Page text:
• Stay in others’ minds long after your initial meeting
  • And more.

Featuring real-life scenarios and packed with activities and self-assessment quizzes, this powerful yet down-to-earth book will help bring to light all of your natural likability — and give you easy, comfortable methods for creating honest, enjoyable interactions that become “wins” for you and for all parties involved.

Forming relationships is the foundation of success. And once you discover “The 11 Laws of Likability,” your road to success in any field will be faster and more enjoyable than you ever imagined.

The 11 Laws of Likability: Relationship Networking…Because People Do Busines with People They Like from Amacom is available in print and digital format from Amazon and Barnes & Noble.

The Five Percent: Finding Solutions to Seemingly Impossible Conflicts by Dr. Peter T. Coleman

ONE IN EVERY TWENTY DIFFICULT CONFLICTS ends up not in a calm reconciliation or tolerable standoff but as an acute lasting antagonism. Such conflicts — the five percent — can be found among the diplomatic and political clashes we read about every day in the newspaper but also, and in a no less damaging and dangerous form, in our private and personal lives, within families, in work-places, and among neighbors. These self-perpetuating conflicts resist mediation, defy conventional wisdom, and drag on and on, worsening over time. Once we get pulled in, it is nearly impossible to escape. The five percent rules us.

So what can we do when we find ourselves ensnared? According to Dr. Peter T. Coleman, to contend with this destructive species of conflict we must understand the invisible dynamics at work. Coleman has extensively researched the essence of conflict in his “Intractable Conflict Lab,” the first research facility devoted to the study of polarizing conversations and seemingly unresolveable disagreements. Informed by lessons drawn from practical experience, advances in complexity theory, and the psychological and social currents that drive conflicts both international and domestic, Coleman offers innovative new strategies for dealing with disputes of all types, ranging from abortion debates to the enmity between Israelis and Palestinians.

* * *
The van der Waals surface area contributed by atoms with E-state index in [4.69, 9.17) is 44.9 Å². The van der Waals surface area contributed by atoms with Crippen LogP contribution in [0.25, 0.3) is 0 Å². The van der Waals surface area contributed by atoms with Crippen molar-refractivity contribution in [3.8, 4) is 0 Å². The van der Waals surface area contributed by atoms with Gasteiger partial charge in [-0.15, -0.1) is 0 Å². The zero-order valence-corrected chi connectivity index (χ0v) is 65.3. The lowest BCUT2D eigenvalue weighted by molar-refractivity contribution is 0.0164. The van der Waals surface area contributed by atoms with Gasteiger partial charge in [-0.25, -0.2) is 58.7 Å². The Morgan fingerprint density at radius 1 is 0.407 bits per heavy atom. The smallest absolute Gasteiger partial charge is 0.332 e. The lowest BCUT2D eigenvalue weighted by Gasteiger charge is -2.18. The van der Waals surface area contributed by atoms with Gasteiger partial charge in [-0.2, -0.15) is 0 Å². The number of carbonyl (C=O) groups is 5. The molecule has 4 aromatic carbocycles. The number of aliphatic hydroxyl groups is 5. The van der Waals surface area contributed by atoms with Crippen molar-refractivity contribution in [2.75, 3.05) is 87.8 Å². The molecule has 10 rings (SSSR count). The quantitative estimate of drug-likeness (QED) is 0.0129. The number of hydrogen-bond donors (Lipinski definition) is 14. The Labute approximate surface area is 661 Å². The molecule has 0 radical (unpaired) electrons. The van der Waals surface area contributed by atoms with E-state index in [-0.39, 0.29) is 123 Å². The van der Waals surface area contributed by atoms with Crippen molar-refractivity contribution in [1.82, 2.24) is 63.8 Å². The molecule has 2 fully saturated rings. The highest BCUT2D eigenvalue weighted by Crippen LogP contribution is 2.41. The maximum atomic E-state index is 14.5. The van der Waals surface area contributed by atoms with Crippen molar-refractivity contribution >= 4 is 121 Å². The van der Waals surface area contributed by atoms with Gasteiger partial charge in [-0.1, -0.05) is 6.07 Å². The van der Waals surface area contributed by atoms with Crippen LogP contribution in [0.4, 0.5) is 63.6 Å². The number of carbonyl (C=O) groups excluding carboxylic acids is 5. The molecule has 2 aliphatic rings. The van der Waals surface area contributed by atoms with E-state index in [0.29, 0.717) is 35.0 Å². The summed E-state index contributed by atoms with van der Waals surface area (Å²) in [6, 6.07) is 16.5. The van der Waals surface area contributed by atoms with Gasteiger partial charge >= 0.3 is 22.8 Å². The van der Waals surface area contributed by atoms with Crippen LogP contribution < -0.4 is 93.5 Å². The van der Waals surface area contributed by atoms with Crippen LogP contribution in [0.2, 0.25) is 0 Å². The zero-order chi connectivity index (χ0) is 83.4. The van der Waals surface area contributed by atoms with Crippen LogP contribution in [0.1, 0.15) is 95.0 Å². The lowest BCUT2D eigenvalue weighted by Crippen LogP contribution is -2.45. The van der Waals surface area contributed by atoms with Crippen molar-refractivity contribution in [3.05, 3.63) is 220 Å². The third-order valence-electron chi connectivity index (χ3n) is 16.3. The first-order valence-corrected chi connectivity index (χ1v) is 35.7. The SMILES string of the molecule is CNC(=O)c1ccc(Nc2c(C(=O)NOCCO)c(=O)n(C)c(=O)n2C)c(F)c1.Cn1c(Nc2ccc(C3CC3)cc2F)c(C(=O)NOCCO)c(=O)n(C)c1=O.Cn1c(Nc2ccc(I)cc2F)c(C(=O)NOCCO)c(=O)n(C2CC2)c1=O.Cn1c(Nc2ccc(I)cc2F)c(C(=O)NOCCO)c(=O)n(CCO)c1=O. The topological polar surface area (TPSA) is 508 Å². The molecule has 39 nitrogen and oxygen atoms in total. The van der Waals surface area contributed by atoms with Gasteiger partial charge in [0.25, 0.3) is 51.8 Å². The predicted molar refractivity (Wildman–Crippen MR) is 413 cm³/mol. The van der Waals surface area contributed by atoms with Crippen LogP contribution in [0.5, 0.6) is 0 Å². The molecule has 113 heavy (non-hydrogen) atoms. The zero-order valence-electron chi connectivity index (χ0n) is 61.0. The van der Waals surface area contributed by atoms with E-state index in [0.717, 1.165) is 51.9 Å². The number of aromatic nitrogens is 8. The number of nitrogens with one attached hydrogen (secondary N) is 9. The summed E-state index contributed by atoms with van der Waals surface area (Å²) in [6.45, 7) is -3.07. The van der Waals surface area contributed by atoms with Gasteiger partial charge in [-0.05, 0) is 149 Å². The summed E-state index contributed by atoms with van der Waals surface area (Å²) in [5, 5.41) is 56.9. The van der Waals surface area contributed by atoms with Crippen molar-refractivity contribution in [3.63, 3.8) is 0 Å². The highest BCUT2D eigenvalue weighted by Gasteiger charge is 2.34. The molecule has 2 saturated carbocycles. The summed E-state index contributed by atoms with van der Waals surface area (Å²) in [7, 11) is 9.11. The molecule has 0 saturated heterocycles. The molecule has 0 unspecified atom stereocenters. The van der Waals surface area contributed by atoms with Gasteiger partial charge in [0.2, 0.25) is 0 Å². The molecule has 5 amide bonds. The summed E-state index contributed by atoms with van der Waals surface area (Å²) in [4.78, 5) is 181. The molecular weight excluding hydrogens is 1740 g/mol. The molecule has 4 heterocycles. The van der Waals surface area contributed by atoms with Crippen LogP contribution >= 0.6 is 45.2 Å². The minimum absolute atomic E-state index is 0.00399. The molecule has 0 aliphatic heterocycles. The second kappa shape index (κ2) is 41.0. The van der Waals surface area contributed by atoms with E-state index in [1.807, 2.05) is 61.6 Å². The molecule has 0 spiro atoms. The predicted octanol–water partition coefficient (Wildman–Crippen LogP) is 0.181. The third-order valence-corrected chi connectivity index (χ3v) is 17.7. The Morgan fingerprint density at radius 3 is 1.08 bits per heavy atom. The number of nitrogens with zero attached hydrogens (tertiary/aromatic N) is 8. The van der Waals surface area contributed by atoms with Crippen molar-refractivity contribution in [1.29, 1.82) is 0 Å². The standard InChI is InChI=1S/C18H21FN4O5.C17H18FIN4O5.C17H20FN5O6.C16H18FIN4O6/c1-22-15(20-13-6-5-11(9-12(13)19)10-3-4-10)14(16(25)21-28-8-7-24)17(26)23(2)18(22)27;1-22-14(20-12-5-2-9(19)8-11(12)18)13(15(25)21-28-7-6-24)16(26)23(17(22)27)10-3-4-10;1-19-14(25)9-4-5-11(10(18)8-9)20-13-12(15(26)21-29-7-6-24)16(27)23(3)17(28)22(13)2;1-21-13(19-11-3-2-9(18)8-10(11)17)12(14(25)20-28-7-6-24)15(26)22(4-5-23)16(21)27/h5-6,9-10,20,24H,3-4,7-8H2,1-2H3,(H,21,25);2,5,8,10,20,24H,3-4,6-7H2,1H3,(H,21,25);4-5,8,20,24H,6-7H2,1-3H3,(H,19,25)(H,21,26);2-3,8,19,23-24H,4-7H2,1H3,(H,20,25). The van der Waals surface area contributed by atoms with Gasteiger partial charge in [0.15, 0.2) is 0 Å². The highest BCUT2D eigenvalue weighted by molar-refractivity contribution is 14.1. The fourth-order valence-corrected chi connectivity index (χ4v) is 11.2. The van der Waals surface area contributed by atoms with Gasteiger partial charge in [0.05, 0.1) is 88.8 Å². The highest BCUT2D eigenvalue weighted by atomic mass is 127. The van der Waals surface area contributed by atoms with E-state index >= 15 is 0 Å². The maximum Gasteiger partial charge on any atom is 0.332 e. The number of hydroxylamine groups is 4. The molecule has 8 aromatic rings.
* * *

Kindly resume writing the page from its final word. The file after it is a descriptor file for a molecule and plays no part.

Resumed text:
A timely, paradigm-shifting look at conflict, The Five Percent is an invaluable guide to preventing even the most fractious negotiations from foundering.

The Five Percent: Finding Solutions to Seemingly Impossible Conflicts from Public Affairs – Perseus is available in print and digital format from Amazon and Barnes & Noble.

The Big Enough Company: Creating a Business That Works for You by Adelaide Lancaster and Amy Abrams

A guide to building a business you enjoy running without caving under the pressure to grow.

After initially launching their company, small-business owners are bombarded with a flurry of “advice” on how to grow fast, be more profitable, and imitate other successful start-ups. While these tips may work for some people, they fail to consider the astounding variety of needs, motivations, and goals that each entrepreneur has for starting her business.

Entrepreneurs Abrams and Lancaster explore how to grow an enterprise that is not only successful but also sustains the owner’s personal goals and needs-in terms of size, culture, and level of involvement. Drawing on their experience as well as on interviews with more than one hundred successful women business owners, Abrams and Lancaster guide readers through the principles that matter most when you work for yourself.

More a supportive guide than a list of dos and don’ts, this book empowers entrepreneurs to ignore popular “wisdom” and peer pressure and take charge of their businesses in a way that will help them succeed on their own terms.

The Big Enough Company: Creating a Business That Works for You from Portfolio Hardcover is available in print and digital format from Amazon and Barnes & Noble.

Publishers Looking to Amplify eBook Marketing

Thursday, August 11th, 2011

Our new Amplify e-book marketing program is off to a running start. Publishers are realizing that e-book publicity is going to have to play by different rules than those traditionally found in paper book campaigns. Why? Walk into a bookstore and you’re practically tripping over new releases placed strategically on tables and shelves for all to see.  E-books on the other hand aren’t availed the same service online where millions of titles vie for attention.  The hit-and-run campaigns publishers are used to are short-term events for paper books that won’t cut it with e-books and now with brick-and-mortar booksellers against the ropes, book publicity faces a whole new challenge and importance.